The escheat of the life insurance contract

Unclaimed, unpaid, escheated contracts… Whatever name we give it, this type of contract is always characterized by the non-payment of the capital to the insured in the event of the expiry of the contract, or to its beneficiary(ies) on the death of the insured. These situations are likely to arise if the beneficiary clause lacks precision. The insurer may have difficulty locating or identifying the persons mentioned. It also happens that he is not informed of the death of the insured. And it is precisely to fight against the billions of euros sleeping in bank accounts and to promote a better rate of liquidation of insurance policies that the Eckert law of 3-6-2014 was passed. The latter issues various obligations aimed at strengthening the procedures and tools available to insurance organisations.

Focus on the Eckert law

Implemented in 2015, the Eckert law aims above all to protect living policyholders and their beneficiaries. For this, insurers have been imposed several obligations. Initially, the legislative text obliges the various bodies offering life insurance to inform each of their policyholders about the contracts they have taken out and their developments. An effort of transparency is also required through an annual publication of the number of unclaimed contracts. In addition, insurance companies must also consult the National Directory for the Identification of Individuals (RNIPP) each year, in order to check whether the holders of a life insurance policy taken out with them are still alive. In the event of death, the organization must inform the beneficiary or beneficiaries within fifteen days. If he is unable to identify them, he must engage in active research with the administration or notaries, for example, to find them.

What happens to unclaimed capital?

In the event of non-complaint on the part of the beneficiaries and if the insurer has not been able to identify them, the funds are transferred after ten years to the Caisse des dépôts et consignations (CDC) which will in turn keep them. for twenty years. During this period, the beneficiaries still have the possibility of recovering the funds before they are definitively paid to the State, which then becomes the owner. At this stage, the capital can no longer be returned.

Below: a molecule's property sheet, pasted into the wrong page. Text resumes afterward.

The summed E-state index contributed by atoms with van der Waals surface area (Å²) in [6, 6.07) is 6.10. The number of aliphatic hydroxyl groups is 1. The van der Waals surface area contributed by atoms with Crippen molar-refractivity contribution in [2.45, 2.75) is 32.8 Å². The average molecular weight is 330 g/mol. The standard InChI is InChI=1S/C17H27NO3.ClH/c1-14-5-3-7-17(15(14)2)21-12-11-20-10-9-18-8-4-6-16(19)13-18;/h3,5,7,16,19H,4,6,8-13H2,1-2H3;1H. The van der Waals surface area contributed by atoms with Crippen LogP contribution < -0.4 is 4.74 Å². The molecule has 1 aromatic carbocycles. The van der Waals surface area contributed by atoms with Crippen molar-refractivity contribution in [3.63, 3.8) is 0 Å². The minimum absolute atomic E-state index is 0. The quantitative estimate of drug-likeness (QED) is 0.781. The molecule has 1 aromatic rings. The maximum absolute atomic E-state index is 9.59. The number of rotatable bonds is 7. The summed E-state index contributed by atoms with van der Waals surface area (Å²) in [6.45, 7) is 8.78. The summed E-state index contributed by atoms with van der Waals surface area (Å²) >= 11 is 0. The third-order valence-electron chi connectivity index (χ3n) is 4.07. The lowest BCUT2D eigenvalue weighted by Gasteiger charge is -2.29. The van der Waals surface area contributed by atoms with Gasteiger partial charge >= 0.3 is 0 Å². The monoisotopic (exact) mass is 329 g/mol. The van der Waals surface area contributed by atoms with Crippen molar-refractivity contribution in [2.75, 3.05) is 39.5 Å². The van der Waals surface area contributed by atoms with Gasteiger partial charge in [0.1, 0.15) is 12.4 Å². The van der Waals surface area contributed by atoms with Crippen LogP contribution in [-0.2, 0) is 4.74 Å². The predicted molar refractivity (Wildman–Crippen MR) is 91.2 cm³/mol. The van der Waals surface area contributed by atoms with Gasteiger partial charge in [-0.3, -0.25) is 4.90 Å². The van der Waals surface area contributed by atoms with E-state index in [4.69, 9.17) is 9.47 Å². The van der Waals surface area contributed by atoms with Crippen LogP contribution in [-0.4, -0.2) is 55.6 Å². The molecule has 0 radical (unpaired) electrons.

Persons likely to be the beneficiaries of a dormant contract can contact the Association for the Management of Information on Risk in Insurance (Agira) to recover the funds from a life insurance contract dating from less than ten years. Indeed, the Agira can be requested free of charge by individuals as well as by insurance companies. When the contract has not been claimed for more than ten years, it is then necessary to contact the CDC via its online tool www.ciclade.fr. To search for an unsettled contract, it is necessary to create a file containing information related to the subscriber (death certificate) and the beneficiary by entering them directly online or by sending them by post.

How to avoid escheating your life insurance policy?

To prevent a life insurance contract from becoming dormant, it is imperative to pay particular attention to the beneficiary clause. This mentions the person or persons chosen by the subscriber to receive the payment of the capital upon his death. While most beneficiary clauses are standardized and designate the surviving spouse or children as the beneficiaries of the contract, the subscriber can also draft it himself. For the insurer to be able to find the beneficiary or beneficiaries, the wording must be as precise as possible. For this, the surnames, first names, maiden names, dates and places of birth, addresses of the beneficiaries must be mentioned carefully. It is also essential to regularly update this clause by modifying the information it contains so that it is in line with reality. For example, a maiden name mentioned in place of a married name can greatly complicate the process of winding up a policy. Marriage, divorce, change of address, birth, signature of a PACS… The insurer must be informed of any change by ordinary mail. The clause will then be amended as many times as necessary. It should also be noted that the contract subscriber is free to change beneficiary when the latter has not validated his appointment.

(By the editorial staff of the hREF agency)

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